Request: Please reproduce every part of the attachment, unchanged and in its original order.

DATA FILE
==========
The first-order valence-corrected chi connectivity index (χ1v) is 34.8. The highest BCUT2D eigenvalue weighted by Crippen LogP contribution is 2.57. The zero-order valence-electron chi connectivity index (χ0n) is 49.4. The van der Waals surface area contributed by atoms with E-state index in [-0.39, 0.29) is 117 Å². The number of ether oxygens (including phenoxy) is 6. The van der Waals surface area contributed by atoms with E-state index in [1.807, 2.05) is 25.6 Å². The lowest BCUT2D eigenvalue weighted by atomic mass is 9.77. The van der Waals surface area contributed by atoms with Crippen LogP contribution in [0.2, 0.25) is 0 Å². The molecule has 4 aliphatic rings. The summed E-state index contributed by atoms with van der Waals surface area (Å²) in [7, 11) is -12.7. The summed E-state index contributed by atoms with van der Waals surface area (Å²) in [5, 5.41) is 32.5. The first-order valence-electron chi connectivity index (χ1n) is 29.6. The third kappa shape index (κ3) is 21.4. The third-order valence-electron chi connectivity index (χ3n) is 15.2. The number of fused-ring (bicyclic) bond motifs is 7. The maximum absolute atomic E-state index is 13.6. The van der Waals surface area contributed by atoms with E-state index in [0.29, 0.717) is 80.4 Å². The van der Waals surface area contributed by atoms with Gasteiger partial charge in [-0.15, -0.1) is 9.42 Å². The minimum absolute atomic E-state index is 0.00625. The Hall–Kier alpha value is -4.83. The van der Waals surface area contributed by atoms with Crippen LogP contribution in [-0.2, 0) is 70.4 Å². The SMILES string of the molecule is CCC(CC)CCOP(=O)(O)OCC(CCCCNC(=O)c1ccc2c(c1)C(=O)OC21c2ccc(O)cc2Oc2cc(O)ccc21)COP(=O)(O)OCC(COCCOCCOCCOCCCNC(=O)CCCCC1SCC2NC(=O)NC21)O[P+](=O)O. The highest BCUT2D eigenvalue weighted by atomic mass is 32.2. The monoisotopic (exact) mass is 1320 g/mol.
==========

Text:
The first-order valence-corrected chi connectivity index (χ1v) is 34.8. The highest BCUT2D eigenvalue weighted by Crippen LogP contribution is 2.57. The zero-order valence-electron chi connectivity index (χ0n) is 49.4. The van der Waals surface area contributed by atoms with E-state index in [-0.39, 0.29) is 117 Å². The number of ether oxygens (including phenoxy) is 6. The van der Waals surface area contributed by atoms with E-state index in [1.807, 2.05) is 25.6 Å². The lowest BCUT2D eigenvalue weighted by atomic mass is 9.77. The van der Waals surface area contributed by atoms with Crippen LogP contribution in [0.2, 0.25) is 0 Å². The molecule has 4 aliphatic rings. The summed E-state index contributed by atoms with van der Waals surface area (Å²) in [7, 11) is -12.7. The summed E-state index contributed by atoms with van der Waals surface area (Å²) in [5, 5.41) is 32.5. The first-order valence-electron chi connectivity index (χ1n) is 29.6. The third kappa shape index (κ3) is 21.4. The third-order valence-electron chi connectivity index (χ3n) is 15.2. The number of fused-ring (bicyclic) bond motifs is 7. The maximum absolute atomic E-state index is 13.6. The van der Waals surface area contributed by atoms with E-state index in [0.29, 0.717) is 80.4 Å². The van der Waals surface area contributed by atoms with Gasteiger partial charge in [-0.15, -0.1) is 9.42 Å². The minimum absolute atomic E-state index is 0.00625. The Hall–Kier alpha value is -4.83. The van der Waals surface area contributed by atoms with Crippen LogP contribution in [-0.2, 0) is 70.4 Å². The SMILES string of the molecule is CCC(CC)CCOP(=O)(O)OCC(CCCCNC(=O)c1ccc2c(c1)C(=O)OC21c2ccc(O)cc2Oc2cc(O)ccc21)COP(=O)(O)OCC(COCCOCCOCCOCCCNC(=O)CCCCC1SCC2NC(=O)NC21)O[P+](=O)O. The highest BCUT2D eigenvalue weighted by atomic mass is 32.2. The monoisotopic (exact) mass is 1320 g/mol.